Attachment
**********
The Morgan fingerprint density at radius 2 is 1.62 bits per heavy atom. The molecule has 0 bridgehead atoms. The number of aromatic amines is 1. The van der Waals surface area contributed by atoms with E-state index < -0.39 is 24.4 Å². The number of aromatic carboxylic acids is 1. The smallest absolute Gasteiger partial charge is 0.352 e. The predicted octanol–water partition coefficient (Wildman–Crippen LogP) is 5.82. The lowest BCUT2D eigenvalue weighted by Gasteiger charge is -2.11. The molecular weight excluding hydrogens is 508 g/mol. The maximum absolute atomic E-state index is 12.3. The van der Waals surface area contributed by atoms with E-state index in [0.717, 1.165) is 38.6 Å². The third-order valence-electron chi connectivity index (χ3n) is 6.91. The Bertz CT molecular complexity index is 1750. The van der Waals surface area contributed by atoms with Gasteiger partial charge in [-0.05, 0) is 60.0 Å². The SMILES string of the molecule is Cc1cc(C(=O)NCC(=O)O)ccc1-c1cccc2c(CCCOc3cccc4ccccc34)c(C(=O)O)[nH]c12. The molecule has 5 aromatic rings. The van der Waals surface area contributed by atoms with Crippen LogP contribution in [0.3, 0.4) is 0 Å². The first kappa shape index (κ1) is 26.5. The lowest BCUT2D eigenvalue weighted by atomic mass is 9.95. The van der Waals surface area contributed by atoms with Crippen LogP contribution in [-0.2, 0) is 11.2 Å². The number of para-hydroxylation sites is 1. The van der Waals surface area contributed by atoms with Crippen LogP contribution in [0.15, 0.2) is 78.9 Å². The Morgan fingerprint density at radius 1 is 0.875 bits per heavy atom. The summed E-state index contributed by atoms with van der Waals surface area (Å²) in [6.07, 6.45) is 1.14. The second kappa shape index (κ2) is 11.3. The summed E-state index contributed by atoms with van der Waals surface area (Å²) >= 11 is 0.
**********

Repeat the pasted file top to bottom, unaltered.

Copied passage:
The Morgan fingerprint density at radius 2 is 1.62 bits per heavy atom. The molecule has 0 bridgehead atoms. The number of aromatic amines is 1. The van der Waals surface area contributed by atoms with E-state index < -0.39 is 24.4 Å². The number of aromatic carboxylic acids is 1. The smallest absolute Gasteiger partial charge is 0.352 e. The predicted octanol–water partition coefficient (Wildman–Crippen LogP) is 5.82. The lowest BCUT2D eigenvalue weighted by Gasteiger charge is -2.11. The molecular weight excluding hydrogens is 508 g/mol. The maximum absolute atomic E-state index is 12.3. The van der Waals surface area contributed by atoms with E-state index in [0.717, 1.165) is 38.6 Å². The third-order valence-electron chi connectivity index (χ3n) is 6.91. The Bertz CT molecular complexity index is 1750. The van der Waals surface area contributed by atoms with Gasteiger partial charge in [-0.05, 0) is 60.0 Å². The SMILES string of the molecule is Cc1cc(C(=O)NCC(=O)O)ccc1-c1cccc2c(CCCOc3cccc4ccccc34)c(C(=O)O)[nH]c12. The molecule has 5 aromatic rings. The van der Waals surface area contributed by atoms with Crippen LogP contribution in [0.3, 0.4) is 0 Å². The first kappa shape index (κ1) is 26.5. The lowest BCUT2D eigenvalue weighted by atomic mass is 9.95. The van der Waals surface area contributed by atoms with Crippen LogP contribution in [-0.2, 0) is 11.2 Å². The number of para-hydroxylation sites is 1. The van der Waals surface area contributed by atoms with Crippen LogP contribution in [0.15, 0.2) is 78.9 Å². The Morgan fingerprint density at radius 1 is 0.875 bits per heavy atom. The summed E-state index contributed by atoms with van der Waals surface area (Å²) in [6.07, 6.45) is 1.14. The second kappa shape index (κ2) is 11.3. The summed E-state index contributed by atoms with van der Waals surface area (Å²) >= 11 is 0.